I cry too easily, I can’t read anything aloud, with even a hint of sadness 0r stress or I start to cry and then I can’t talk… I am a silent cryer. When I attend a reception line at weddings, I cry. When we would watch a tv show as a family, the children delighted in catching me crying over silly things, and reminded me that it wasn’t real. I told them my bladder was simply too close to my tear ducts. I have never been depressed. I am the eternal optomist.
I appreciated the sentiments expressed by SilentEchoes in a forum I follow: She shared…..
“Pathologic tearfulness (emotional incontinence) is a disorder of emotional expression rather than a primary disturbance of feelings.”
“It’s not you – it’s your brain injury. I cry easy – too easy. I often lose credibility with the doctor when it happens to me. The imbalance of power in the exam room is very real.”
“A neurologist told me that the fact I was crying in his office was evidence of mental illness. When we left my husband said, we’re never going back to that a$$h*le. When you understand what is going on in your brain, you’re better equipped to advocate for yourself. This is much harder to do in the early phase when you’re baffled by the weird stuff you’re experiencing.”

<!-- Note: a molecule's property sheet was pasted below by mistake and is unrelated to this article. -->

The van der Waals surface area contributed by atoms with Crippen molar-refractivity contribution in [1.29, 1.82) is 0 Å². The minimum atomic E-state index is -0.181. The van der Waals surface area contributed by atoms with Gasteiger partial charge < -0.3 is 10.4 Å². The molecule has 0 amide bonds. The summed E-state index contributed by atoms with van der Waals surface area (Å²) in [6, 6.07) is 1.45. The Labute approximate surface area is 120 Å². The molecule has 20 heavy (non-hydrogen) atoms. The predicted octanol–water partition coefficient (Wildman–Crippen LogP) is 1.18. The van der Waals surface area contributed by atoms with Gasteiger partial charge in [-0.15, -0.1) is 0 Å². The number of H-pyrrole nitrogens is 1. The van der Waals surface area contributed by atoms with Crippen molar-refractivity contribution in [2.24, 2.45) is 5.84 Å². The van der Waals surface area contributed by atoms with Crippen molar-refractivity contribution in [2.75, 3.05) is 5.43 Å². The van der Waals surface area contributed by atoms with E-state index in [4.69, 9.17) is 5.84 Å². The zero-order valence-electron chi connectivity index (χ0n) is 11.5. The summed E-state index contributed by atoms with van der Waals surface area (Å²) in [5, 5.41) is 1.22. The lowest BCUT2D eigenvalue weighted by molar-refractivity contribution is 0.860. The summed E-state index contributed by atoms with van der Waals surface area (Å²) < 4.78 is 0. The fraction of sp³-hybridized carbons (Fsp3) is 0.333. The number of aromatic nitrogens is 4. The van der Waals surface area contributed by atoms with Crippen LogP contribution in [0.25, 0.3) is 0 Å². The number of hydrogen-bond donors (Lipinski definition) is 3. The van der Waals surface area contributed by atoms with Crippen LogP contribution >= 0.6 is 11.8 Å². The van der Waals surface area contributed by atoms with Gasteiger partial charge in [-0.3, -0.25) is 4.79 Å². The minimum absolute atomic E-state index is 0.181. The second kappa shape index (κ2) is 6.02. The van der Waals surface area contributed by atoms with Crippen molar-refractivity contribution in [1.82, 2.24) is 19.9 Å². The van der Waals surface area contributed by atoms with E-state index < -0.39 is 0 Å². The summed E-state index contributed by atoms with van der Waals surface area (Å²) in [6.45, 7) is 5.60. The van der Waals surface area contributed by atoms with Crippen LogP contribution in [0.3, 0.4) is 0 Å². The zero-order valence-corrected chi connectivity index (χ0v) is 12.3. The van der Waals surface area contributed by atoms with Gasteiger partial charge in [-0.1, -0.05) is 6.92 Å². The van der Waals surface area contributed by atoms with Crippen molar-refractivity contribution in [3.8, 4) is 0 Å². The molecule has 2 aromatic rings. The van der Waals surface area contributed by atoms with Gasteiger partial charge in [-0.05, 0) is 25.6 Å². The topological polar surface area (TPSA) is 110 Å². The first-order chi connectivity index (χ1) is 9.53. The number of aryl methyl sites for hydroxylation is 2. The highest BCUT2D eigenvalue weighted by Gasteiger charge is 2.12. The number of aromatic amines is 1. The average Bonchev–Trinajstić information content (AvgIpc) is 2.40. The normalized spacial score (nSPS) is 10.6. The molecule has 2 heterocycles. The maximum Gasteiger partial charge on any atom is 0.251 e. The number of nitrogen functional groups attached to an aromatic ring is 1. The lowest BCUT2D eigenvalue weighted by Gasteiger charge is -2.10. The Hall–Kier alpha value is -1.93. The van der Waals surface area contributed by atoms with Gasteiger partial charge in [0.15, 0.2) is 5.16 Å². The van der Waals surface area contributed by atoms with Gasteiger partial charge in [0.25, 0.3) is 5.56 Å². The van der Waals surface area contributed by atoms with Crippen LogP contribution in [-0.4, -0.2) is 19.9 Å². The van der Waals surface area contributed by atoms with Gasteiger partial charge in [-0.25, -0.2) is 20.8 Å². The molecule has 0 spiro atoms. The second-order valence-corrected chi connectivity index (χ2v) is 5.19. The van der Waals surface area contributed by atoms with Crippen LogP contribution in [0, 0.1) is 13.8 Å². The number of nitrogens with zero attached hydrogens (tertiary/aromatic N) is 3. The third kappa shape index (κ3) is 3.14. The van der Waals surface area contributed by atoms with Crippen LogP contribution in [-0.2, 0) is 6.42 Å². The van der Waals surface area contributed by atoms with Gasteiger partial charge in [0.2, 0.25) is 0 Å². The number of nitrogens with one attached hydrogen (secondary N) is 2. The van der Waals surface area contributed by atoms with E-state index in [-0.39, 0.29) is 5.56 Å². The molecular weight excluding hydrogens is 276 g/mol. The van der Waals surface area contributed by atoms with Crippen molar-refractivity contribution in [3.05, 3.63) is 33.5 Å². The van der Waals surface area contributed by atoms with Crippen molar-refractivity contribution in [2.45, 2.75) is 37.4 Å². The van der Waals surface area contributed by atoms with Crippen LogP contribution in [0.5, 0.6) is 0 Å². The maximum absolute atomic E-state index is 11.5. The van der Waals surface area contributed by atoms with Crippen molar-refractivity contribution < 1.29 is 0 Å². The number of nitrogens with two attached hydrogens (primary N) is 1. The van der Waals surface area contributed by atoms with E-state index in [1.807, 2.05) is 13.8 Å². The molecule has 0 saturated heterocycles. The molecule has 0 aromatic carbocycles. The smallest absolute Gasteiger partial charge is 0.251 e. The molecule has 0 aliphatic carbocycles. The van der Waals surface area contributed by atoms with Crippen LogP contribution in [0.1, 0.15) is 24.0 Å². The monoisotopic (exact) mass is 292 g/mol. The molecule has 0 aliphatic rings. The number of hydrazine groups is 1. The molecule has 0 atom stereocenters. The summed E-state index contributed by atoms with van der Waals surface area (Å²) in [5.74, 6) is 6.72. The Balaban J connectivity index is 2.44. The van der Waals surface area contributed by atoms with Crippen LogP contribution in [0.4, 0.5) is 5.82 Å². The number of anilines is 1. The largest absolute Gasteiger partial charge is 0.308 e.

“Gaslighting and psychological abuse is never okay; and especially not in the context of the medical setting.”
“Emotional incontinence is not associated with depression, impulsiveness, memory impairment, or executive dysfunction.”
“Pathologic tearfulness is not a manifestation of psychiatric illness, it reflects abnormalities in brain networks that control emotion regulation beyond the hippocampus. The condition may be present in other neurologic disorders, this article provides novel insights into the neural basis of affective control and its dysfunction in disease.”
“The more you know the better you can advocate for yourself.”